The COVID-19 pandemic has highlighted the interaction between the environment, health, and economies. Although it has not yet been proven, there are suspicions that the virus arose through a cross species jump between wildlife, and humans, giving rise to a new or ‘novel’ corona virus, now better known as COVID-19. Since patient zero, COVID-19 has gone on to spread rapidly between individuals, communities, and to every country on the planet, dispelling any illusions of border control when it comes to viruses. The impact of COVID-19 has been catastrophic, resulting in an unprecedented loss of life globally. Corresponding with the impact on health, has been the destabilization of global economies. According to recent projections by the IMF, by the end of 2020 the world economy will contract by 3.0%; developing economies and emerging markets by 1.0%; and the ASEAN-5 countries by 0.6% (IMF 2020). Thailand, for example, has just lost 27 million jobs due to the economic impact of COVID-19 (Khmer Times 2020). Tourism, one of the biggest income sources of Mekong sub-region countries will be particularly hard hit. It is predicted that Cambodia will lose up to $826.5 million, Myanmar $318.8 million, Laos $77.4 million, Thailand $11,923.5 million, and Vietnam $2840.6 million (ADB 2020, 13). Any efforts to address the short- and long-term economic fallout from COVID-19 will require co-operation between national, regional, and global stakeholders.

Early in the COVID-19 pandemic, the Mekong sub-region countries, namely Cambodia, China, Lao PDR, Myanmar, Thailand, and Vietnam, came together to fight the pandemic through mutual assistance and collective measures (Khmer Times, 2020). This was based on a shared understanding that addressing the impact of COVID-19 in the early stages of the outbreak would require co-operation and this would need to continue to evaluate the ongoing and long term impact of the pandemic on health, social and economic wellbeing. Therefore, a key step is working together to evaluate the impact of COVID-19 on societies and economies at a national, regional, and global level.

Although initially a crisis such as COVID-19 creates upheaval and uncertainty, it can also become an opportunity to reflect, strengthen, and reform. Other infectious diseases such as SAR and MERS have highlighted the need for close cooperation between countries. More recently there has been a call for a One-Health approach, which advocates for local and national governments, policy and research think tanks and academia in different disciplines to come together to address the impact of COVID-19. A One Health approach should be commenced, take root, and expand to also prepare for other possible expected/unexpected pandemics. A One-Health approach should also promote solidarity, cooperation, and a sense of working together towards a common goal, that in turn will support a process of multi-level negotiation to pave the way for the development of global environmental and health policy. The spread of diseases such as COVID-19, and SARS have affected not only low and middle-income countries but also high-income countries, demonstrating how the spread of some infections is borderless, and that a single government alone, cannot stop this. The increasing rise of communicable and non-communicable disease, through poverty, pollution, and environmental degradation, has a direct impact on the health and economic development of countries. The growing crisis of COVID-19, which has been more destructive than initially anticipated, has exacerbated this, with growing risks of increasing poverty for those already vulnerable, a humanitarian crisis as health systems struggle to cope, and increasing threats to social governance which could undermine peace and social stability in the world. Therefore, another key step is for governments, including Cambodia, is to adopt a One Health approach underpinned by an ecological model to address public health and environmental concerns and mitigate current and future pandemics. Collaboration and cooperation between the different sectors nationally, regionally, and globally will be essential.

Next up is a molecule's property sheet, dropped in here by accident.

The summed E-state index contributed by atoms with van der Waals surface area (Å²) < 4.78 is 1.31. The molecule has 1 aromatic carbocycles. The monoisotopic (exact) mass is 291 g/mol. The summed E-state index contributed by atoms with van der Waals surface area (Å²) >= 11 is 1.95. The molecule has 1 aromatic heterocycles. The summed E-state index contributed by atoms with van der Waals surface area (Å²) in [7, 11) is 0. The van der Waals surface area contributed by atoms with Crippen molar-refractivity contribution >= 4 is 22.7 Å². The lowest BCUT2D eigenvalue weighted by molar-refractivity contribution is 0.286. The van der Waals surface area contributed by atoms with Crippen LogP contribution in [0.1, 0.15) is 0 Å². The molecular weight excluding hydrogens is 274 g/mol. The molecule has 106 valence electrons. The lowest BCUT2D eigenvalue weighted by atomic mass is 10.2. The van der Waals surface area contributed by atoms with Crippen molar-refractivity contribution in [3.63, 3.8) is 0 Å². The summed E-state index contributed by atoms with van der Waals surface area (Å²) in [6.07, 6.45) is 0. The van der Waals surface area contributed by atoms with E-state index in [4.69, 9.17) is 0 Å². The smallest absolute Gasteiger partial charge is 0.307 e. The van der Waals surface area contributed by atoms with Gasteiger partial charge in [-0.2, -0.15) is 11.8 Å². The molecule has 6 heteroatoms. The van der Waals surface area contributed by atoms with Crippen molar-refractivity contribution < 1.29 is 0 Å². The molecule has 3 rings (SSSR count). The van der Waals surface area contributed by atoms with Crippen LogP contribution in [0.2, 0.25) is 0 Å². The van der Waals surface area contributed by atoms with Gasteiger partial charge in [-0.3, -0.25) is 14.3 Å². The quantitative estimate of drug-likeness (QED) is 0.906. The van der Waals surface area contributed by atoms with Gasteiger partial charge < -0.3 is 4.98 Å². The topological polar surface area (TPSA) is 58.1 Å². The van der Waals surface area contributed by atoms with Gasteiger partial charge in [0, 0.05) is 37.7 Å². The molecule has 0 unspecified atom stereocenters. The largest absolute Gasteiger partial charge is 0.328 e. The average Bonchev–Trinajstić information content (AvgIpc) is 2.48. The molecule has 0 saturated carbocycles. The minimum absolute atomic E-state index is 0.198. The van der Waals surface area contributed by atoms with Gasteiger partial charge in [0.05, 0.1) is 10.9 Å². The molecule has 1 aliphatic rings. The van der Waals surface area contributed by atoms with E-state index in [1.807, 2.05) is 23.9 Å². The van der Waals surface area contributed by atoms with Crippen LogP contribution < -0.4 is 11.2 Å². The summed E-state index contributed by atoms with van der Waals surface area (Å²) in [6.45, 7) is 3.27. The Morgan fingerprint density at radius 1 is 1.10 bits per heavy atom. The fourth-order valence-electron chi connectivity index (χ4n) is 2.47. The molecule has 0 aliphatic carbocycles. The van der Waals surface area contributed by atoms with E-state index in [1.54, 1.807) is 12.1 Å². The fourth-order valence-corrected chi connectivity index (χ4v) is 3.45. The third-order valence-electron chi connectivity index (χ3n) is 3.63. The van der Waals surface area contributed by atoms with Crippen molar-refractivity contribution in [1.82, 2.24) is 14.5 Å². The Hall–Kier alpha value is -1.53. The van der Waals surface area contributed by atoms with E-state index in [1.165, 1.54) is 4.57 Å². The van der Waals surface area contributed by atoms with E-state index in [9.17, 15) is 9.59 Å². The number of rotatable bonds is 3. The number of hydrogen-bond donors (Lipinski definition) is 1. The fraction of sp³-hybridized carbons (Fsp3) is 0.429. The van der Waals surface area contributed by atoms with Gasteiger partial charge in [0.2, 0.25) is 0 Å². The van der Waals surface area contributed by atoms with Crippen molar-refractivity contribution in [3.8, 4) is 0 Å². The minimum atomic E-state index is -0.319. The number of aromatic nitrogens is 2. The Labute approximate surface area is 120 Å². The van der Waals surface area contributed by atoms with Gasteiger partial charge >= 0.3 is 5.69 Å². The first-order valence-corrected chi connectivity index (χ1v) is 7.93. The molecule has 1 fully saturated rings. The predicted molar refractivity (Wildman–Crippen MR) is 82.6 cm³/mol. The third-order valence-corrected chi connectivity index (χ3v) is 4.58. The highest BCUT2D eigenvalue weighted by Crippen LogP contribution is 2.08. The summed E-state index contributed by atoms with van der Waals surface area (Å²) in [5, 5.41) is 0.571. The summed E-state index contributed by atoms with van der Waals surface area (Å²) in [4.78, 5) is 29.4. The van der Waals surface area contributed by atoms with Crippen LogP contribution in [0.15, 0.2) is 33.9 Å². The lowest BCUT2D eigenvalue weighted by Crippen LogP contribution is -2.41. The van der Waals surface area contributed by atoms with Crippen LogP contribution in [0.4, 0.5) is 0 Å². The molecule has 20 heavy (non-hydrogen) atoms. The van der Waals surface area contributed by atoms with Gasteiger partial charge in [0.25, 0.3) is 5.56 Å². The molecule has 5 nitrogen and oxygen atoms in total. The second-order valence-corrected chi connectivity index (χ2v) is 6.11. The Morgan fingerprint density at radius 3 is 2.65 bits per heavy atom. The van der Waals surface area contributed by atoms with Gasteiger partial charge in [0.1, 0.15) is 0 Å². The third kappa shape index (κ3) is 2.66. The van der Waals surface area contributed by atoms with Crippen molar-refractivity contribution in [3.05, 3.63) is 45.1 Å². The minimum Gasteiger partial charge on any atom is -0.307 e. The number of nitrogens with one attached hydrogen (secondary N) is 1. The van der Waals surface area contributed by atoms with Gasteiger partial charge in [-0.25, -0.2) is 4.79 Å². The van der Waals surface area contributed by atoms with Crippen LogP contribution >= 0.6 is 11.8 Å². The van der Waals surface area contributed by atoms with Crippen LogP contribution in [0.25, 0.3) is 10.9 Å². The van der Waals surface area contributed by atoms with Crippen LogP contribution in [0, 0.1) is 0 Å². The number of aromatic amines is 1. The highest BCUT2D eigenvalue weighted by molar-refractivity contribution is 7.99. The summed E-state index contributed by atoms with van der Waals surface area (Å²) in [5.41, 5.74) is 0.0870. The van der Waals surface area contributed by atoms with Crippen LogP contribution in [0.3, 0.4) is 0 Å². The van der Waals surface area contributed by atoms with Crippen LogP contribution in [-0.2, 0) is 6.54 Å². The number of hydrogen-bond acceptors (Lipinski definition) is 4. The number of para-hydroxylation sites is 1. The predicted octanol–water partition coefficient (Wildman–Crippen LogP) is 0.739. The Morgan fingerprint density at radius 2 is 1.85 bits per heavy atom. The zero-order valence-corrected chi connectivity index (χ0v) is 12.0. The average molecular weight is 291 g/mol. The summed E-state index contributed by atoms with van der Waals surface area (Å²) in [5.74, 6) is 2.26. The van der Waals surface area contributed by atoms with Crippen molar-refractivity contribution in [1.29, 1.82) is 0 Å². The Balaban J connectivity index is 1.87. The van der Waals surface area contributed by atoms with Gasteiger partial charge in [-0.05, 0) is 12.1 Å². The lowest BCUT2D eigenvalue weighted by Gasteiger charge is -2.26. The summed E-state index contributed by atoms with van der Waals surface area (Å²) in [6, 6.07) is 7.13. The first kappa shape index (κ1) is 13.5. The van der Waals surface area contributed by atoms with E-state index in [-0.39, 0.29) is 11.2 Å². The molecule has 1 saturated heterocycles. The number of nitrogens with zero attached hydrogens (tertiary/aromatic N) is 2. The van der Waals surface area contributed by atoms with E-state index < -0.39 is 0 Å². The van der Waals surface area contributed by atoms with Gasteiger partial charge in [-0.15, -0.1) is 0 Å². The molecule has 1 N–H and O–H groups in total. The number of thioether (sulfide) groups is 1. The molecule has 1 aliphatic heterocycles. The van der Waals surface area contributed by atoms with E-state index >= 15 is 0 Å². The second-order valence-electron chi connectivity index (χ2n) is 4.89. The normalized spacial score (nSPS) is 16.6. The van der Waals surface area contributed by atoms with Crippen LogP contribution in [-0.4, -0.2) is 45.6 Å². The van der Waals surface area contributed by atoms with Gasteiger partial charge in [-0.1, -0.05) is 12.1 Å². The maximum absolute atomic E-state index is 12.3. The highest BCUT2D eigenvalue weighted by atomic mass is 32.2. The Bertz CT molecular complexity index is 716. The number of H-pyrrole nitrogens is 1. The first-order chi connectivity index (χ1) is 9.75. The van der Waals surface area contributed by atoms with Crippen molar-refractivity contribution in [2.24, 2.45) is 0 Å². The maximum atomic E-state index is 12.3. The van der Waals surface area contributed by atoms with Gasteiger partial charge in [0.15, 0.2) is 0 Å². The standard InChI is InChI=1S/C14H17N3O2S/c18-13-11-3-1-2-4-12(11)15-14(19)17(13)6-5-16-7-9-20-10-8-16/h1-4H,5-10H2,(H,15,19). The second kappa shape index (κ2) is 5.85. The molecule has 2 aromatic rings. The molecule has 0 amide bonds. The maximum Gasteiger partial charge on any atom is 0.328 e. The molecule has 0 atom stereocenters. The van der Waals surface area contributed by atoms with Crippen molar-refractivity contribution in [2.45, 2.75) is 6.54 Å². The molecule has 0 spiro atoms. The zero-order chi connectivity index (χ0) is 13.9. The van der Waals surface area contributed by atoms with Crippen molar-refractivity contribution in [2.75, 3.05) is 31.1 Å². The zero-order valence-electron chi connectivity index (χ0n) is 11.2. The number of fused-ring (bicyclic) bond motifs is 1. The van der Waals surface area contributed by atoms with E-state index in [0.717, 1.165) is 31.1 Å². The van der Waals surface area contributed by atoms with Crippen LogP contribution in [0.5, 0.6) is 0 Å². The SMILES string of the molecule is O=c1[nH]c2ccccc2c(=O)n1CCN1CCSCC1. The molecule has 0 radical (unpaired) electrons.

Adj. Asst. Prof. Chem Phalla